Candice Lill has been winning races for longer than she can remember. Probably even before that as well. But for the 30-year-old South African with a CV that snakes its way around the corner, winning bronze at the 2022 Commonwealth Games in Birmingham will be something she never forgets.
There are party-poopers who feel that some sports at the Games are redundant, and point to weakened fields affected by scheduling across professional codes, including cycling and athletics, and they will argue that with only eight riders lining up for the start of the women’s mountain bike cross-country a medal was there for the taking. Another Team SA medal hopeful, Mariske Strauss, had been an enforced withdrawal due to contracting Covid-19 in the lead-up to the Games.
Try telling that to someone who has ridden their heart out in Cannock Chase Forest in a race that included a three-time world champion. England’s Evie Richards duly delivered gold with a dominant start-to-finish win in 1hr 34min 59sec, with Australia’s multiple national champion Zoe Cuthbert finally breaking free of Lill’s shackles to take silver in 1:35:46. Then, in third, another 26 seconds behind that was Lill, with Scotland’s Isla Short in the most heartbreaking position in sport – fourth, when there are only three medals.
While Richards set a searing pace up front, Cuthbert, Lill and Short took turns to swap places behind her, a race within a race that lasted until Short was finally shrugged off with 10km of the 34km route remaining. Out front, the English rider had a cushion that was always hovering around the 30sec mark, with Lill looking the strongest of the chasing pack. She and the Australian then took turns to surge, until about 7km remaining when Cuthberg put a bit of daylight between her and her rival.
By the time the final lap arrived the podium was sorted. Richards was allowed to soak up the atmosphere as much as one can when riding on a course as demanding as this, while Cuthbert and Lill knew that only the most unfortunate of circumstances would prevent them from finishing in silver and bronze.
For Lill, winning used to come easy, and she excelled as much in the swimming pool as she did on a mountain bike until she decided that swimming was “too boring” for her. She’s been winning bike races since 11, so it came as a bit of a shock to her system when she went to Australia at the age of 18 – and was beaten.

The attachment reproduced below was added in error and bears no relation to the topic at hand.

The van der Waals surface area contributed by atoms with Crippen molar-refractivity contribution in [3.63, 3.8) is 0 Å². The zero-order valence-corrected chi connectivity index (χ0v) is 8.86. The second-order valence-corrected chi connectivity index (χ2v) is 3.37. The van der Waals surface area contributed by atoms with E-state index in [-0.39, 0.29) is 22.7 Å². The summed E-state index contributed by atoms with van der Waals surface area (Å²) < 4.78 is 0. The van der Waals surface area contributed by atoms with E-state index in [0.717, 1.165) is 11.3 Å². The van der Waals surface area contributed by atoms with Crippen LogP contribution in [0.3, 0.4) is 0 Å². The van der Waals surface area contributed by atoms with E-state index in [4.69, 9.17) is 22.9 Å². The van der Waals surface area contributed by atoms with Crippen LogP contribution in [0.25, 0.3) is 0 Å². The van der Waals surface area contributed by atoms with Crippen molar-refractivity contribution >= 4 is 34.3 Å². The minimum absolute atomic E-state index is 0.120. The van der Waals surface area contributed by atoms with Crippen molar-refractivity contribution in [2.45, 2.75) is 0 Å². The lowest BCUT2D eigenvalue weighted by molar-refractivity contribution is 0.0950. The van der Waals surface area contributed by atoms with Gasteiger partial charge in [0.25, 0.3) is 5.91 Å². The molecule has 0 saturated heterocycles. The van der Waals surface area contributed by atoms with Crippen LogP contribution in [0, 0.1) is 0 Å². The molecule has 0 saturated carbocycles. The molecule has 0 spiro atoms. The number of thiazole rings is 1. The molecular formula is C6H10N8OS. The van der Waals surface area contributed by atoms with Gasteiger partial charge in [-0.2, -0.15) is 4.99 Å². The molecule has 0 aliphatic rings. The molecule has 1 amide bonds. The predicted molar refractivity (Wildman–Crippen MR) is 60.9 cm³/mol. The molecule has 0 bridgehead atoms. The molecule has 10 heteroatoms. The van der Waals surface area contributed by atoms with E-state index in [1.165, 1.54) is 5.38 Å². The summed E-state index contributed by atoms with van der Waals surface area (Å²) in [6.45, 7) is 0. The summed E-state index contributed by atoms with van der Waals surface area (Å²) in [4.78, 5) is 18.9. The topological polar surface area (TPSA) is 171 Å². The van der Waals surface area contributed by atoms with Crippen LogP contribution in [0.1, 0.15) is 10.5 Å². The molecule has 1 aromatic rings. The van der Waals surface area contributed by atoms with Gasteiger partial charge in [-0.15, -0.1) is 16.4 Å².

“I came third [as Candice Neethling in the juniors at the UCI mountain bike championships in Canberra] which was quite shocking to me because I used to win everything in South Africa. I was so used to winning and I actually think the fact that I didn’t win was the drive I needed to get me fully into mountain biking,” she recalls.
At those championships, the late Burry Stander won the U23 gold medal and Greg Minnaar took silver in the downhill event. The men’s cross-country was won by the Swiss Nico Schurter, showing the pedigree of talent that was on show even back then.
“I took a major dip at U23 level. I found that when winning comes so easily when you’re young, you don’t necessarily work as hard and dedicate as much as others who didn’t always come first. It’s not that I was lazy, I think it was more of a mindset. People that competed against me that came fourth, fifth or sixth in the World Champs wanted to win and they were actively working towards it. When you win a lot when you’re young because you are naturally talented, you don’t know what hard work it actually requires to win.”
Here in Birmingham, she dug right down into the very bottom of her reservoir of strength to win bronze. It was a mammoth effort despite the size of the field, with two riders being lapped and one not finishing the race.
When Lill goes back home to place this bronze medal among the dozens of others she’s won over the years, you can be sure it will be right alongside the many golds in terms of priority. Never will coming third have felt so much like winning.
It was Team SA’s 17th medal of these Commonwealth Games, with six golds, five silvers and six bronze medals in the bag.